Don’t Help the Possums, They’re Not From Around Here

I have a message for you. Not the kind of message you leave on your friend’s voicemail because she is mad at you and has been screening her calls to avoid talking to you. I mean the kind of message that is basically a declaration of opinion delivered in a way that asks you to reassess your own perspective on the issue. That kind of message. The problem with those sorts of messages though is that nobody really wants to listen to them. No matter how eloquent the delivery it always ends up feeling like someone is forcing their opinion on you, and we as human beings don’t like that one little bit. So to share my message I decided to utilize a method that people have embraced for countless generations – that is, to tell a story about cute, fuzzy animals and cleverly hide the message as the moral of the story. Here we go.

Once upon a time there was an enchanted wood and because it was enchanted all the animals in this wood took on alarmingly human-like characteristics such as talking, cooking, wearing clothes, and complaining about shoddy cell phone service. In a big pine tree at the edge of the wood lived a family of raccoons. And by a family I mean a huge extended family – there was mother and father raccoon of course but also various aunts, uncles, cousins, children, step children, and in-laws. Just a ton of raccoons. Generally speaking, the raccoons did pretty well for themselves. They had all kinds of nifty skills like weaving, fishing, gardening, and they all could play a mean game of golf. In fact, the raccoons had more food, clothing, and other stuff than most of the animals in the wood. That isn’t to say that the raccoons were without their own problems. On the contrary, they had hard times too. Sometimes there wasn’t enough food for all of the raccoons and some of them went hungry. Sometimes a really bad storm blew through and damaged their pine tree. And for some reason they always seemed to be fighting with the badger across the way. So yeah, they had problems but in general life was good.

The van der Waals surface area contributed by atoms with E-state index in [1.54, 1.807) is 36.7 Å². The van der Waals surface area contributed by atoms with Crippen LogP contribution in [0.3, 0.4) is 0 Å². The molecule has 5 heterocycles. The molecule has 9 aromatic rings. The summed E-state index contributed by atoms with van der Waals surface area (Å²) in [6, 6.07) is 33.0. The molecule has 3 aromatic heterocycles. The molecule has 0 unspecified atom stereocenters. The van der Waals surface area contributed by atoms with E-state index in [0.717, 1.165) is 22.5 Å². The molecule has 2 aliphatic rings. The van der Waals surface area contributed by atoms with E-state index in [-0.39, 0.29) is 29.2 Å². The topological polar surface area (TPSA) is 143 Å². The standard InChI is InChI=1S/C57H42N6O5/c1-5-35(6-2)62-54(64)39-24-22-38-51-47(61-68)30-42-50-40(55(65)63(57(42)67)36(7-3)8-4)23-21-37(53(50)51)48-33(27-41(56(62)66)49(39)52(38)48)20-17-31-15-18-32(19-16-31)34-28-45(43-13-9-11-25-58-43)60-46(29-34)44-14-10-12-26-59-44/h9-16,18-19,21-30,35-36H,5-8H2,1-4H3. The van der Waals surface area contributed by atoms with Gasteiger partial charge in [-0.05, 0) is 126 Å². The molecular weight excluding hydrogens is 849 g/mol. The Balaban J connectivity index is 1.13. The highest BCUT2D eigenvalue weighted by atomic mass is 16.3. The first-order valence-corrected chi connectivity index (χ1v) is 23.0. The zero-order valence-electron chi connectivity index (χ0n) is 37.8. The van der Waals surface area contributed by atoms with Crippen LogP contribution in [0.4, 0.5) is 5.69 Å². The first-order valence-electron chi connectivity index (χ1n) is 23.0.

On the opposite end of the wood in an old oak tree covered in ivy lived an equally large family of possums. Things weren’t going quite so well for the possums. They never seemed to have enough food so the possum babies were really small and undernourished. Since they were undernourished they got sick easily and the sight of their little baby possum faces streaked with tears and possum snot would be enough to break the hardest heart.

Well one day Mother Raccoon, being the proactive animal she was and seeing how the possums suffered, decided she was going to do something to help the possum family. She sent some of her eager raccoon children over to the possums’ tree with bundles of food, blankets, clothes, and books. Not only did her little raccoon minions give those much needed gifts to the possum family but they went one step further and started helping the possums in other ways. The raccoons shared all their best gardening, weaving, fishing, and golf playing secrets with the possums. At the end of the day the little raccoons, pleased with what they had done, skipped merrily home with smiles on their faces.

As soon as they entered the pine tree however they were confronted by Uncle Raccoon, the mean and awkward one that nobody likes to talk about. “Why are you helping the possum family?” he demanded with a scowl. “Don’t you realize that we have our own problems? What about the hunger season? What about the damage to our tree? And you know we are still fighting that darn badger across the way! How dare you give away our precious resources to those possums! They aren’t raccoons! They aren’t even from around here! I heard they moved here from Cincinnati!” he snorted.

The little raccoon do-gooders sat in silence for a moment. Then the pluckiest of the bunch spoke up, “We are simply doing what we think is right. We saw the possums suffering horribly and we knew that we could help. We know we have our own problems to deal with but does that mean we should completely ignore the suffering of others? And if you are insinuating that we shouldn’t help the possums because they aren’t raccoons well that is just bigotry and a load of crap. We’re all mammals” (the little raccoon had a bit of a smart mouth on him).

The mean and awkward Uncle Raccoon was momentarily stunned into silence by the little raccoon’s boldness. After a brief hesitation and much grumbling he decided it was better to shuffle off to the kitchen and find something new to complain about, perhaps with a less vocal audience this time.